The pressure drop of the purifier, in some embodiments of the invention, is about 0.1 kgf/cm (kilogram force per centimeter) to about 0.3 kgf/cm.

EXEMPLIFICATION

Example 1

Evaluation of the Ability of an Ion-Exchange Membrane and Substantially Neutral Membranes to Remove Chromium From Isopropanol

A microporous PTFE ion-exchange membrane coated with sulfonic acid functional groups and having an IEC of between about 60 nanomole/centimeter squared and about 80 nanomole/centimeter squared and a zeta potential of about −20 millivolts to about −30 millivolts at a pH of between about 1 and about 7 (sulfonic acid-modified PRS-45, a non-woven PTFE membrane having a pore size of about 20 microns) (available from Tomoegawa Inc.) and a coupon including four 0.2 μm PTFE membranes coated with amide functional groups (GUARDIAN® DEV, available from Entegris, Inc.) were challenged with a solution of isopropanol having 15 ppb chromium (from a stock solution of chromium nitrate in nitric acid) at a variety of flow rates. Each membrane was 47 mm in diameter. The challenge was continued for approximately 20 minutes at each flow rate. The concentration of chromium in the permeate stream was then measured by inductively-coupled plasma mass spectrometry (ICPMS), and the chromium removal efficiency calculated.

FIG. 4 is a graph of the chromium removal efficiency from IPA of a sulfonic acid-modified PRS-45 membrane coated with sulfonic acid functional groups and four 0.20-μm PTFE membranes coated with amides as a function of flow rate. FIG. 4 shows that the GUARDIAN® DEV membranes were very effective at removing chromium from the challenge solution, removing greater than about 75% of the chromium at a flow rate of about 8 mL/min, while the sulfonic acid-modified PRS-45 membrane was ineffective at removing chromium from the isopropanol, removing less than 5% of the chromium at all of the flow rates tested.

Example 2

Chromium Removal From IPA Using an Exemplary Purifier of the Invention

An exemplary purifier was constructed and evaluated for its ability to remove chromium from a solution of IPA containing 1.5 ppb chromium. 8 g of a pellet of an ion-exchange resin ground to 16 mesh was put into a cylindrical housing having a diameter of 47 mm. The filtration member, also disposed within the housing downstream of the ion-exchange resin, included three 0.2-μm PTFE membranes coated with amide functional groups (GUARDIAN® DEV, available from Entegris, Inc.) and a 15-nm microporous PTFE ion-exchange membrane coated with sulfonic acid functional groups (TORRENTO™, available from Entegris, Inc.) downstream of the GUARDIAN® DEV membranes.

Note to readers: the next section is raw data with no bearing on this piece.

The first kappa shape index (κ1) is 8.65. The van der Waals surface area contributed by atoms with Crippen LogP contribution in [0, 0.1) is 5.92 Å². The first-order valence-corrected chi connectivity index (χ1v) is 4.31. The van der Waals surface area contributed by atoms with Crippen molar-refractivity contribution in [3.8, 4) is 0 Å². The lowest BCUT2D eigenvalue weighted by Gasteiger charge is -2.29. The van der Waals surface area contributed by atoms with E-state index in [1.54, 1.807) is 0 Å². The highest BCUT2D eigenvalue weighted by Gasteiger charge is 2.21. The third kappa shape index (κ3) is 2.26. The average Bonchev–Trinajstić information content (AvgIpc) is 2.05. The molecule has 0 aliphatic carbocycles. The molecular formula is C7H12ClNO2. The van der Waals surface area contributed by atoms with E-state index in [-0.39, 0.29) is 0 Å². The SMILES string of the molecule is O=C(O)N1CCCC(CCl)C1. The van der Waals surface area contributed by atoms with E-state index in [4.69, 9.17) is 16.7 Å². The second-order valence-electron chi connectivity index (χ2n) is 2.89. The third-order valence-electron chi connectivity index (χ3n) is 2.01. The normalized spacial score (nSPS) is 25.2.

The purifier was challenged with a solution of isopropanol having 1.5 ppb chromium (from a stock solution of chromium nitrate in nitric acid) at a variety of flow rates. The challenge was continued for approximately 20 minutes at each flow rate. The concentration of chromium in the permeate stream was then measured by ICPMS, and the removal efficiency calculated. FIG. 5 is a graph showing the chromium removal efficiency from IPA of the purifier as a function of flow rate. FIG. 5 shows that nearly 90% of the chromium content was removed from the isopropanol in just one pass through the purifier.

Although the invention has been shown and described with respect to one or more implementations, equivalent alterations and modifications will occur to others skilled in the art based upon a reading and understanding of this specification and the annexed drawings. The invention includes all such modifications and alterations and is limited only by the scope of the following claims. In addition, while a particular feature or aspect of the invention may have been disclosed with respect to only one of several implementations, such feature or aspect may be combined with one or more other features or aspects of the other implementations as may be desired and advantageous for any given or particular application. Furthermore, to the extent that the terms “includes”, “having”, “has”, “with”, or variants thereof are used in either the detailed description or the claims, such terms are intended to be inclusive in a manner similar to the term “comprising.” Also, the term “exemplary” is merely meant to mean an example, rather than the best. It is also to be appreciated that features, layers and/or elements depicted herein are illustrated with particular dimensions and/or orientations relative to one another for purposes of simplicity and ease of understanding, and that the actual dimensions and/or orientations may differ substantially from that illustrated herein. Although the present invention has been described in considerable detail with reference to certain embodiments thereof, other versions are possible. Therefore the spirit and scope of the appended claims should not be limited to the description and the versions contain within this specification.

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Citation

Patents Cited in This Cited by
Title Current Assignee Application Date Publication Date
Microporous filter system and process PALL CORPORATION 07 May 1982 14 February 1984
Filter cartridge KOMATSU MAKOTO,FUJIWARA KUNIO,TAKEDA KAZUYOSHI,HASHIMOTO YUKIO,USUI ERIKO 27 February 2003 06 October 2005
Cartridge sorption device MINNESOTA MINING AND MANUFACTURING COMPANY 05 January 1995 12 July 1995
Filter cartridge for fluid for treating surface of electronic device substrate EBARA CORPORATION 28 April 2004 11 January 2007
Water purifier PALL CORPORATION 10 March 1980 07 July 1981
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US10150087 Organic solvent purifier 1 US10150087 Organic solvent purifier 2 US10150087 Organic solvent purifier 3